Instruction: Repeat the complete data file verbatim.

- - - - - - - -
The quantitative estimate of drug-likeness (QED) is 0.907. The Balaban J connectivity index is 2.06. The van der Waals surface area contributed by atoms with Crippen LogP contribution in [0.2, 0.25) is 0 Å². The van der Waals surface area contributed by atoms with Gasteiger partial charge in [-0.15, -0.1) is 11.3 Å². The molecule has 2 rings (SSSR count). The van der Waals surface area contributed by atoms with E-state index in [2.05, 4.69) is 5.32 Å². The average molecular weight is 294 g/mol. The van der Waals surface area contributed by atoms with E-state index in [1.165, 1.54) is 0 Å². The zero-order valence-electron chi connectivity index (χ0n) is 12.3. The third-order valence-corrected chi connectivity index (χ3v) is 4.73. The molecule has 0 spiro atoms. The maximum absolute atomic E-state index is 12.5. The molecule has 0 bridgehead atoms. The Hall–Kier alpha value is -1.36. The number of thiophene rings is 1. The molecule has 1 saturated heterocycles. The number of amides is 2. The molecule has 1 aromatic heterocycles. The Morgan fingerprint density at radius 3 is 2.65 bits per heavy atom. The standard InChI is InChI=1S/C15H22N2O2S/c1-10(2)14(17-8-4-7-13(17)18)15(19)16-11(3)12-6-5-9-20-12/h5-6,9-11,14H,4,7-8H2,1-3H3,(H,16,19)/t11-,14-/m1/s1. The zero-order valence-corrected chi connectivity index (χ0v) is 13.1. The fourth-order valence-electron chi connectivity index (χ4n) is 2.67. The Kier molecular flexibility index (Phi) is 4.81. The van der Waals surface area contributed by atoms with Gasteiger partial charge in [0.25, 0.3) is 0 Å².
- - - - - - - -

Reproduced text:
The quantitative estimate of drug-likeness (QED) is 0.907. The Balaban J connectivity index is 2.06. The van der Waals surface area contributed by atoms with Crippen LogP contribution in [0.2, 0.25) is 0 Å². The van der Waals surface area contributed by atoms with Gasteiger partial charge in [-0.15, -0.1) is 11.3 Å². The molecule has 2 rings (SSSR count). The van der Waals surface area contributed by atoms with E-state index in [2.05, 4.69) is 5.32 Å². The average molecular weight is 294 g/mol. The van der Waals surface area contributed by atoms with E-state index in [1.165, 1.54) is 0 Å². The zero-order valence-electron chi connectivity index (χ0n) is 12.3. The third-order valence-corrected chi connectivity index (χ3v) is 4.73. The molecule has 0 spiro atoms. The maximum absolute atomic E-state index is 12.5. The molecule has 0 bridgehead atoms. The Hall–Kier alpha value is -1.36. The number of thiophene rings is 1. The molecule has 1 saturated heterocycles. The number of amides is 2. The molecule has 1 aromatic heterocycles. The Morgan fingerprint density at radius 3 is 2.65 bits per heavy atom. The standard InChI is InChI=1S/C15H22N2O2S/c1-10(2)14(17-8-4-7-13(17)18)15(19)16-11(3)12-6-5-9-20-12/h5-6,9-11,14H,4,7-8H2,1-3H3,(H,16,19)/t11-,14-/m1/s1. The zero-order valence-corrected chi connectivity index (χ0v) is 13.1. The fourth-order valence-electron chi connectivity index (χ4n) is 2.67. The Kier molecular flexibility index (Phi) is 4.81. The van der Waals surface area contributed by atoms with Gasteiger partial charge in [0.25, 0.3) is 0 Å².